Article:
Another type of study, called a “cohort study,” is considered more reliable than case-control studies. In a typical cohort study, researchers spend many years following large numbers of women, some of whom have had abortions, to see which ones develop breast cancer later. Recall bias is not an issue because abortion data is drawn from public records. The result is an accurate percentage of how many women got breast cancer compared to others who didn’t have abortions. Out of at least nine cohort studies done since 1996, not one has found a statistically significant association between abortion and breast cancer, and some found negative associations—meaning abortion might actually protect against breast cancer.

The Chinese study was not a cohort study or even a case-control study. It was a meta-analysis, which combines the results of numerous studies on the same topic to come up with a pooled average. The authors found 36 previous Chinese studies on the ABC association and combined their results to come up with an “odds ratio” of 1.44, which means a 44 percent increased risk of breast cancer for women who had one abortion. However, the authors used 34 case-control studies and only two cohort studies (not included in the nine mentioned above). Neither cohort study showed a statistically significant ABC association. Further, six of the case-control studies that were rated as having the highest quality methodology, according to the authors’ own evaluation, also showed no correlation. In other words, the supposed ABC association arose solely from the weakest 26 studies selected for the meta-analysis, some of which were not even published in peer-reviewed journals.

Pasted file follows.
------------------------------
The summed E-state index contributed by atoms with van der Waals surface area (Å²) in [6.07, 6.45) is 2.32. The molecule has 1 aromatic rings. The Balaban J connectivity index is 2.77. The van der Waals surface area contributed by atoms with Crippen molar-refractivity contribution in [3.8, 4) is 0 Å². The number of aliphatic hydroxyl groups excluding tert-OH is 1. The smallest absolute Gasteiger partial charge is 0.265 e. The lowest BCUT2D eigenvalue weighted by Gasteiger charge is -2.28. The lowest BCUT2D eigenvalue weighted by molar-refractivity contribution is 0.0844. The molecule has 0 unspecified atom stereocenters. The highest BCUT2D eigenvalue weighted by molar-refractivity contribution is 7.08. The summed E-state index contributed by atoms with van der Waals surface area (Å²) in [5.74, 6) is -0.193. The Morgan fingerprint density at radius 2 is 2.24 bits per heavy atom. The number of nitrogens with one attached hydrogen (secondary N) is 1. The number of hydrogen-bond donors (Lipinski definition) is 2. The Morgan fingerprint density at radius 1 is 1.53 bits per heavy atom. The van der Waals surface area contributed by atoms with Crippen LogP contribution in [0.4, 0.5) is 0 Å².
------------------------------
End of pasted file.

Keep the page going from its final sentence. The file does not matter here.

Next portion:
The major weakness of meta-analyses has a popular acronym—GIGO. It means “garbage in, garbage out.” In other words, if most of the studies you add to the mix are seriously flawed, your pooled result will be worthless as well. To their credit, the study’s authors make clear that induced abortion is not confirmed as a causal risk factor for breast cancer and that their own results should be interpreted with caution. In fact, the scientific community has already dismissed abortion as a risk factor based on the best studies. Given that the correlation only shows up in case-control studies but never cohort studies, it’s highly likely to be an artifact of recall bias.